How do I optimise my retail network? Which store(s) to close?

I was initially reluctant to write this article. I didn’t want to come across as being negative or a defeatist. However, the reality that we are presently faced with requires new thinking and solutions.  

You can make a million excuses for why something didn’t go well, but ultimately, just fix it and get on with it. Be a solutions person.”

Emily Weiss, Founder, Glossier

If your customer base changes overnight then you need to respond rather than just react. Store closure is one lever you can pull to respond and reposition your business.

Retailers are potentially facing a triple blow. Firstly, we are currently in a lockdown situation so retailers cannot trade unless they are an essential service. Secondly, travel, especially international travel, is going to be restricted once we come out of lockdown. This will reduce potential customers. Thirdly, consumer confidence has taken a blow and we are all likely to sit on our hands and reduce our spending when we come out of the lockdown.

Many retailers are reassessing their retail landscapes. Some retailers have already announced store closures to reposition their businesses for the anticipated retail landscape going forward and to reduce overheads.

So, faced with a new retail landscape and the need to reduce costs, which of your stores would you choose to close?

I believe there are 2 broad approaches to this question.

There is the cost approach which focuses on closing stores which are either:

  1. the most expensive in terms of property costs (the highest cost approach); or
  2. the least expensive to close in terms of exit costs (the lowest exit cost approach).

The Cost Approach

The cost approach focuses on cutting costs out of your business and is easy to implement because the stores with the highest property costs or with leases expiring shortly are easy to identify – you simply need to review your lease register.

While I acknowledge the speed and ease advantages of this approach I would characterize this approach as the tail wagging the dog because property costs are driving business strategy. 

The Profit Approach

The alternative and in my view the preferred approach is the profit approach which focuses on closing stores which generate the least profit contribution in your retail network. This approach focuses on maximising profit (and cashflow) within your business.

The profit approach may be harder to implement than the cost approach depending on your data capture and analysis.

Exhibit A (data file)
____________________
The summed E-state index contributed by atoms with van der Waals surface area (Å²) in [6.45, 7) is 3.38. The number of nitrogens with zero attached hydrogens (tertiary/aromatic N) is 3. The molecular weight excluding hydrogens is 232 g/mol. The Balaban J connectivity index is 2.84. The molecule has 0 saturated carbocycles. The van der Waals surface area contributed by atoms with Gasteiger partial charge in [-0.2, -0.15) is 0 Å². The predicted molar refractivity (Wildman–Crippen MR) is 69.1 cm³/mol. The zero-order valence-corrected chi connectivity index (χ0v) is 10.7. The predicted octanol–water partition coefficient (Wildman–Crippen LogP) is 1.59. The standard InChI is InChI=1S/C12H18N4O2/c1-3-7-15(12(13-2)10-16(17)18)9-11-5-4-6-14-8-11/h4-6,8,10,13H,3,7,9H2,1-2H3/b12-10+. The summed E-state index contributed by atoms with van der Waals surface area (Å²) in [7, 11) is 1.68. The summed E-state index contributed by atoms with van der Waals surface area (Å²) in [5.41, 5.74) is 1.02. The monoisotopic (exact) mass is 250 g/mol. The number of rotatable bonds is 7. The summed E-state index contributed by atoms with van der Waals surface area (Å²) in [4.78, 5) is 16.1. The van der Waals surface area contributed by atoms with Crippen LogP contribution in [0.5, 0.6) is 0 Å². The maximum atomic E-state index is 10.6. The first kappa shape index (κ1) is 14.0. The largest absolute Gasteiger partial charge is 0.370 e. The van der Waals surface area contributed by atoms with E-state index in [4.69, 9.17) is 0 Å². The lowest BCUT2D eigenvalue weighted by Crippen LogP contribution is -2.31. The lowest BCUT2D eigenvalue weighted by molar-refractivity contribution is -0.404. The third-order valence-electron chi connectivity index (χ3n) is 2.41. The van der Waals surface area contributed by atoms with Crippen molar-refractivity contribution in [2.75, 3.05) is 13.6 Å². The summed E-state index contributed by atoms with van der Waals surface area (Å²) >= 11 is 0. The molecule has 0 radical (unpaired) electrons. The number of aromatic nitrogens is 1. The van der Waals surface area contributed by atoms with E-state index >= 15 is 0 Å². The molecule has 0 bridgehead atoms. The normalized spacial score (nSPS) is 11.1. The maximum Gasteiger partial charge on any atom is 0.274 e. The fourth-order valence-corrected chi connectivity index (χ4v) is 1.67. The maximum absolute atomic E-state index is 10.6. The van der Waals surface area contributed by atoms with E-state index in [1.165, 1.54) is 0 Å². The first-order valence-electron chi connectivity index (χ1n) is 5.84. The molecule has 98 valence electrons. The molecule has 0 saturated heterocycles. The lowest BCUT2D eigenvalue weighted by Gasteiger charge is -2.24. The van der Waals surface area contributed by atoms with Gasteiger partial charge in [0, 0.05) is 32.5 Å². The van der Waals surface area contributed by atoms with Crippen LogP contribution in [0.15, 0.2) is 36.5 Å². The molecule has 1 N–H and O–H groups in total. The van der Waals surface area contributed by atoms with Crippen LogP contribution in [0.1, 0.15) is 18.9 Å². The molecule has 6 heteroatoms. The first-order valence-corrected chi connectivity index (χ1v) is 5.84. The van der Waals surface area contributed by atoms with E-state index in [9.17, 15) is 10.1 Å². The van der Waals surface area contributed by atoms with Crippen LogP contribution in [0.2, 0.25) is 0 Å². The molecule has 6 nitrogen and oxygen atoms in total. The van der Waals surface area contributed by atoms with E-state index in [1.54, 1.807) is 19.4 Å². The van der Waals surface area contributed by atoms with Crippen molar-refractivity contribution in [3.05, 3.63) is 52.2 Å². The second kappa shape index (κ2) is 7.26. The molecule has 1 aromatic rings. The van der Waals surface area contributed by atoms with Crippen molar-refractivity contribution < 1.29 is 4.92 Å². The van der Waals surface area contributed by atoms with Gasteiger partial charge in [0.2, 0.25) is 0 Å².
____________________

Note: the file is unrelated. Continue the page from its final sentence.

Assuming limited data and a need for urgency the profit approach would rank stores on their profit contribution margin using the below formula.

Store Sales  -  Store Specific Costs  =  Store Profit Contribution Margin

With more data and time you could drill down into your store sales looking at local demographics, product range penetration, store features etc to refine your analysis. The key concern to address is to ensure Store Sales reflects the Commercial Area it trades in. You do not want to rely on Store Sales data if the results are being dragged down by an operator or other factors that affect store performance. 

If you also operate an online store you may want to allocate your online sales to your physical stores assuming you have postcode data for your online sales.  This would assist in assessing whether there would be an online impact to a physical store closure. Do your customers buy online because your physical store network gives them confidence to buy online, do they use a local store they go to to collect or return an item?

Once you have ranked your stores by Profit Contribution Margin (PCM), you can then target the lowest PCM stores for closure.

You could even apply a hybrid approach and target the lowest PCM stores which are the least expensive to close.

Don’t Forget About Fixed Overheads

Regardless of which approach you adopt, as you close stores the profits available to pay for your fixed overhead reduces.  

If you do not reduce fixed overhead then you will reach a break even point where the remaining stores’ profit equals your fixed overhead and your business profit is zero. 

If you are going to respond to the new retail landscape and reposition your business by closing stores then my recommendation would be to keep your eyes fixed firmly on your profit margin contribution and your overall business profit.